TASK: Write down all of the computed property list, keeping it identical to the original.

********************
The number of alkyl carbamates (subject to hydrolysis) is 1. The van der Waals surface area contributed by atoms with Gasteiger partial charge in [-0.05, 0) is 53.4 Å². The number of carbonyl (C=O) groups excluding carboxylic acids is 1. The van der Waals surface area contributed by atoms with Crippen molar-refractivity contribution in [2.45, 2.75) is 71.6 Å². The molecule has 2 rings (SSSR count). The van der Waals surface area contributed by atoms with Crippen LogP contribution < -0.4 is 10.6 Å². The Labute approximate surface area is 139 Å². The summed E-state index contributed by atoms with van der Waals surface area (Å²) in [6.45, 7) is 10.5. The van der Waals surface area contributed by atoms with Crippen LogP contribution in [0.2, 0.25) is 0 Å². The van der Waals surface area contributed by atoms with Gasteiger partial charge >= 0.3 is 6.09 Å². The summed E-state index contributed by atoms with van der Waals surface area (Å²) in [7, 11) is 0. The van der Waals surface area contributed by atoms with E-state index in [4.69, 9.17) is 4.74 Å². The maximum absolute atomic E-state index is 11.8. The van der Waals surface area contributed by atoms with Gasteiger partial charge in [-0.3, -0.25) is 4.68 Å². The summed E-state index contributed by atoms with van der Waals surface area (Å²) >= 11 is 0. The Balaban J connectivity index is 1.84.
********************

The number of alkyl carbamates (subject to hydrolysis) is 1. The van der Waals surface area contributed by atoms with Gasteiger partial charge in [-0.05, 0) is 53.4 Å². The number of carbonyl (C=O) groups excluding carboxylic acids is 1. The van der Waals surface area contributed by atoms with Crippen molar-refractivity contribution in [2.45, 2.75) is 71.6 Å². The molecule has 2 rings (SSSR count). The van der Waals surface area contributed by atoms with Crippen LogP contribution < -0.4 is 10.6 Å². The Labute approximate surface area is 139 Å². The summed E-state index contributed by atoms with van der Waals surface area (Å²) in [6.45, 7) is 10.5. The van der Waals surface area contributed by atoms with Crippen LogP contribution in [0.2, 0.25) is 0 Å². The van der Waals surface area contributed by atoms with Gasteiger partial charge >= 0.3 is 6.09 Å². The summed E-state index contributed by atoms with van der Waals surface area (Å²) in [7, 11) is 0. The van der Waals surface area contributed by atoms with E-state index in [4.69, 9.17) is 4.74 Å². The maximum absolute atomic E-state index is 11.8. The van der Waals surface area contributed by atoms with Gasteiger partial charge in [-0.3, -0.25) is 4.68 Å². The summed E-state index contributed by atoms with van der Waals surface area (Å²) >= 11 is 0. The Balaban J connectivity index is 1.84.